Susan Din added, “It feels like everyone is always rooting for you. We all have different projects, goals, body types, risk levels, and so I think there’s a deep respect for that in the climbing community.”
Another participant, Frannie Bui, a member of the AMC Boston Chapter Mountaineering Committee and co-founder of SendHers, recounted the support she felt during an injury that she sustained at the festival and reiterated the power of vulnerability and representation in the climbing space. She said, “As my group assisted me down the mountain, I burst into tears. I was surrounded by people who look like me. I was surrounded by women of color who were there to support me, that I connected with, and that helped me feel safe while I processed tough emotions.”
Land Acknowledgement and Juneteenth Observance
The organizers of Rumney Together worked collaboratively with the Ko’asek Traditional Band of the Abenaki Sovereign Nation and Indigenous Field Guide to observe a land acknowledgment and blessing ceremony held the first morning of the festival prior to the start of the climbing clinics. Led by Elder Dan, a respected community leader, participants gathered in the open space next to the barn and stood in a large circle. He spoke about the significance and long history of the land they were recreating on.
“I really appreciated the authenticity around inviting the Indigenous tribes in that area to do a blessing,” said Briana Mazzolini-Blanchard, Strategic Partnerships Manager at Access Fund, and co-founder of Indigenous Field Guide. “It’s one thing to invite an Indigenous tribe from the area, but what work has come before that and what will follow? Everything is empty when it’s not prefaced and followed up by deep work. What Indigenous Field Guide says is, exploration and first ascents will never be more important than the protection of Indigenous cultural resources that are dwindling. This is a pivotal moment for organizations that are either going to say yes or no. I’m looking forward to and curious to see who takes this next step in prioritization.”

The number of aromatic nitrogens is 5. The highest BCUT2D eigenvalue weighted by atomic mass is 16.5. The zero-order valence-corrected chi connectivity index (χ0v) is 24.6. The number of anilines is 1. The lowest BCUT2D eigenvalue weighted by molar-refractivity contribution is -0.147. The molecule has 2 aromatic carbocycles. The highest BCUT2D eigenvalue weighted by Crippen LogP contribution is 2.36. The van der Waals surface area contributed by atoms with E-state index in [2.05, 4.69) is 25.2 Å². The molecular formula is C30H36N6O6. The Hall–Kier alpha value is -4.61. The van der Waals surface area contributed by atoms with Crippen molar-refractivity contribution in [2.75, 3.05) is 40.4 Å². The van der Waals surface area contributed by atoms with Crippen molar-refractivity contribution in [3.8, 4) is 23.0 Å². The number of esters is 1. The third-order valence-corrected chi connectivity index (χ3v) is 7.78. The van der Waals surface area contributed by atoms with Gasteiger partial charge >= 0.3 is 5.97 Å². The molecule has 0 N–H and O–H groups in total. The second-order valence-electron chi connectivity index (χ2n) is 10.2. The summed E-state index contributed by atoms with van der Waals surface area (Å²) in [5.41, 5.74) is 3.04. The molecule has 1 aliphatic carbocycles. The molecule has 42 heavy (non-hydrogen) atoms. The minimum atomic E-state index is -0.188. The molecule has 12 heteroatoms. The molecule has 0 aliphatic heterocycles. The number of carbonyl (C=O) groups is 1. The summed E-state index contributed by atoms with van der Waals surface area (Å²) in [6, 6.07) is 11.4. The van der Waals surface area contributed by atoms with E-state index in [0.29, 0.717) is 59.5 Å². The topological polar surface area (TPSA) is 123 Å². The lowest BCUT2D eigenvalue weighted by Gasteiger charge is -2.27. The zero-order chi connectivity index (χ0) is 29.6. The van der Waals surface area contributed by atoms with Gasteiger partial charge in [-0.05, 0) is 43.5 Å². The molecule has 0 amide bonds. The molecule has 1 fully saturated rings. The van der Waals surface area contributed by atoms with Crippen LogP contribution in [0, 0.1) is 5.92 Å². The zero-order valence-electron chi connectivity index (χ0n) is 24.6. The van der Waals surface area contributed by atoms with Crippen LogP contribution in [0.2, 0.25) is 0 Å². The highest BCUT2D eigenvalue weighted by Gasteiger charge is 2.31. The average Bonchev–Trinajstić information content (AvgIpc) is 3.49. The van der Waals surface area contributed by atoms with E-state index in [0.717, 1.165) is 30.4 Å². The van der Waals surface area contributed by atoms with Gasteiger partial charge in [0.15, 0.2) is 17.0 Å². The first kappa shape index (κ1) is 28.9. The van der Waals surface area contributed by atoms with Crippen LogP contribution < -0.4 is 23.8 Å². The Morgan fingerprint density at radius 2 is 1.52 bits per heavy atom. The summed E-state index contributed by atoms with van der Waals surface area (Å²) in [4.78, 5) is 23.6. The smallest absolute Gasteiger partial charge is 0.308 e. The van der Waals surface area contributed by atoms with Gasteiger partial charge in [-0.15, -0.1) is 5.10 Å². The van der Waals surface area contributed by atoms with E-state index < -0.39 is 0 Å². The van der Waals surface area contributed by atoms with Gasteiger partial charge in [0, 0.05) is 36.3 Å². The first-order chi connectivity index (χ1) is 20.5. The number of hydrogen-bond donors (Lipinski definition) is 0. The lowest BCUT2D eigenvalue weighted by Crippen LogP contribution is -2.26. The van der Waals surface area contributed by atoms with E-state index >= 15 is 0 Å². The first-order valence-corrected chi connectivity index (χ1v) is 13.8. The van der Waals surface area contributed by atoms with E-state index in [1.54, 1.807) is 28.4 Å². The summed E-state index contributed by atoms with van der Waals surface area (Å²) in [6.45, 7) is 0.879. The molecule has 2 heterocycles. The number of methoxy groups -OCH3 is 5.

On Sunday, the last day of the festival and Juneteenth, Colin Aina, a member of the AMC-NH Mountaineering Committee, led the observance where folks gathered in a circle and Aina spoke a few words. He reflected, “I tried to shed some light and clarity on a part of our American history that sadly is still unknown or misunderstood. An overwhelming majority of the participants exhibited that they had only been made aware of Juneteenth within the past two years. Hopefully, through events like Rumney Together, we will all learn to become more aware and observant of parts of our history that have been sanitized out of textbooks.”
So, how do we follow up with this deep work? According to Sam Elias, a professional climber, “[Being part of these spaces] was a moment for me to reflect on my own identity so that I can provide support. It’s about shifting the conversations into deeper realms. There is immense potential in these conversations because there has been so much trauma, harm, and difficulty, and knowing two sides of the struggle and unfairness, but also hopefully knowing the joy, the bliss, the connection… that’s a beautiful part of life, and that’s what I’ve found when I show up.”
There is power in vulnerability, and that willingness to be vulnerable in conversation leads to expansion within individuals, with each other, and within communities. Outdoor entities and climbers have more work to do to create equitable access to the outdoors. It starts with internal reflection of existing practices followed by direct action. Talk to your gym’s leadership and your fellow climbers; have hard conversations about expanded, intersectional programming. Reach out to your Local Climbing Organization (LCO) for support in starting and maintaining those conversations, and if your region doesn’t have one, consider starting one. Reflect on your own identity, and ask yourself, “What value has climbing and outdoor recreation as a whole added to my life, and how can I start momentum to share that with others?”
Rumney Together serves as a testimony to the importance of advancing social justice principles. AMC takes these principles seriously. We believe the outdoors is for everyone, and we’re dedicated to understanding and breaking down the barriers preventing that.
We are at a pivotal point for the industry and local communities to act, and these lessons can also be applied to other outdoor recreation groups and sports as well. Manager of the Climb United program at the American Alpine Club, Shara Zaia, said, “I hope sooner rather than later, we will see Justice, Equity, Diversity, Inclusion (JEDI) integrated seamlessly into all programs and spaces. Until then, we will continue to build spaces that foster BIPOC joy.”